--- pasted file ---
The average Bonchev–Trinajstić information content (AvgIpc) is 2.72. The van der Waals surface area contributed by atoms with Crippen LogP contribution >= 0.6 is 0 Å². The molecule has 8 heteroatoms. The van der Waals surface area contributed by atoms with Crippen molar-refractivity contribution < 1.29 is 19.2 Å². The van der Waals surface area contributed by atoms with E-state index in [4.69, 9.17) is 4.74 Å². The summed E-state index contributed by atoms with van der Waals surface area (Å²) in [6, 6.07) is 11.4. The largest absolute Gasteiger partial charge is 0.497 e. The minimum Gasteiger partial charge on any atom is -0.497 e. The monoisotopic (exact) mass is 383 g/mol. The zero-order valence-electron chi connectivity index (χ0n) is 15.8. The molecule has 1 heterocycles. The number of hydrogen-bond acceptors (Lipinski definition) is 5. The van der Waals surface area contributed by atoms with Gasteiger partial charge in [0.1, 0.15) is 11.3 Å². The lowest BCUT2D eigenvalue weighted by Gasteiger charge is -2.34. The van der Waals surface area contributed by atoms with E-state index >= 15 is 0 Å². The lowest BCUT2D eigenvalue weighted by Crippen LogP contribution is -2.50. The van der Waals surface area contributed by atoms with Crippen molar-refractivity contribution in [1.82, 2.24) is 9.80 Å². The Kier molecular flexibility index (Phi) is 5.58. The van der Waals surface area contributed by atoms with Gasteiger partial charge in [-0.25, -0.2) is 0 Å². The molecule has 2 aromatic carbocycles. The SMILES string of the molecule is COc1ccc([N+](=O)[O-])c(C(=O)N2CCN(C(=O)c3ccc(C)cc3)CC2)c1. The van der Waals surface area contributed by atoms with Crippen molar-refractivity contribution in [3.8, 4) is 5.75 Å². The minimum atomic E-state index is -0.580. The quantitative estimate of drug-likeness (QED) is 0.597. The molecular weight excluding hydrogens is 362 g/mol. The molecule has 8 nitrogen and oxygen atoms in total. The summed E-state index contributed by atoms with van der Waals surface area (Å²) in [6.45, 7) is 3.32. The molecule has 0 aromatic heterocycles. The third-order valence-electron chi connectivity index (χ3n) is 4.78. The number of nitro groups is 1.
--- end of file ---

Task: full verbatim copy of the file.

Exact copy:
The average Bonchev–Trinajstić information content (AvgIpc) is 2.72. The van der Waals surface area contributed by atoms with Crippen LogP contribution >= 0.6 is 0 Å². The molecule has 8 heteroatoms. The van der Waals surface area contributed by atoms with Crippen molar-refractivity contribution < 1.29 is 19.2 Å². The van der Waals surface area contributed by atoms with E-state index in [4.69, 9.17) is 4.74 Å². The summed E-state index contributed by atoms with van der Waals surface area (Å²) in [6, 6.07) is 11.4. The largest absolute Gasteiger partial charge is 0.497 e. The minimum Gasteiger partial charge on any atom is -0.497 e. The monoisotopic (exact) mass is 383 g/mol. The zero-order valence-electron chi connectivity index (χ0n) is 15.8. The molecule has 1 heterocycles. The number of hydrogen-bond acceptors (Lipinski definition) is 5. The van der Waals surface area contributed by atoms with Gasteiger partial charge in [0.1, 0.15) is 11.3 Å². The lowest BCUT2D eigenvalue weighted by Gasteiger charge is -2.34. The van der Waals surface area contributed by atoms with E-state index >= 15 is 0 Å². The lowest BCUT2D eigenvalue weighted by Crippen LogP contribution is -2.50. The van der Waals surface area contributed by atoms with Crippen molar-refractivity contribution in [1.82, 2.24) is 9.80 Å². The Kier molecular flexibility index (Phi) is 5.58. The van der Waals surface area contributed by atoms with Gasteiger partial charge in [-0.25, -0.2) is 0 Å². The molecule has 2 aromatic carbocycles. The SMILES string of the molecule is COc1ccc([N+](=O)[O-])c(C(=O)N2CCN(C(=O)c3ccc(C)cc3)CC2)c1. The van der Waals surface area contributed by atoms with Crippen molar-refractivity contribution in [3.8, 4) is 5.75 Å². The minimum atomic E-state index is -0.580. The quantitative estimate of drug-likeness (QED) is 0.597. The molecular weight excluding hydrogens is 362 g/mol. The molecule has 8 nitrogen and oxygen atoms in total. The summed E-state index contributed by atoms with van der Waals surface area (Å²) in [6.45, 7) is 3.32. The molecule has 0 aromatic heterocycles. The third-order valence-electron chi connectivity index (χ3n) is 4.78. The number of nitro groups is 1.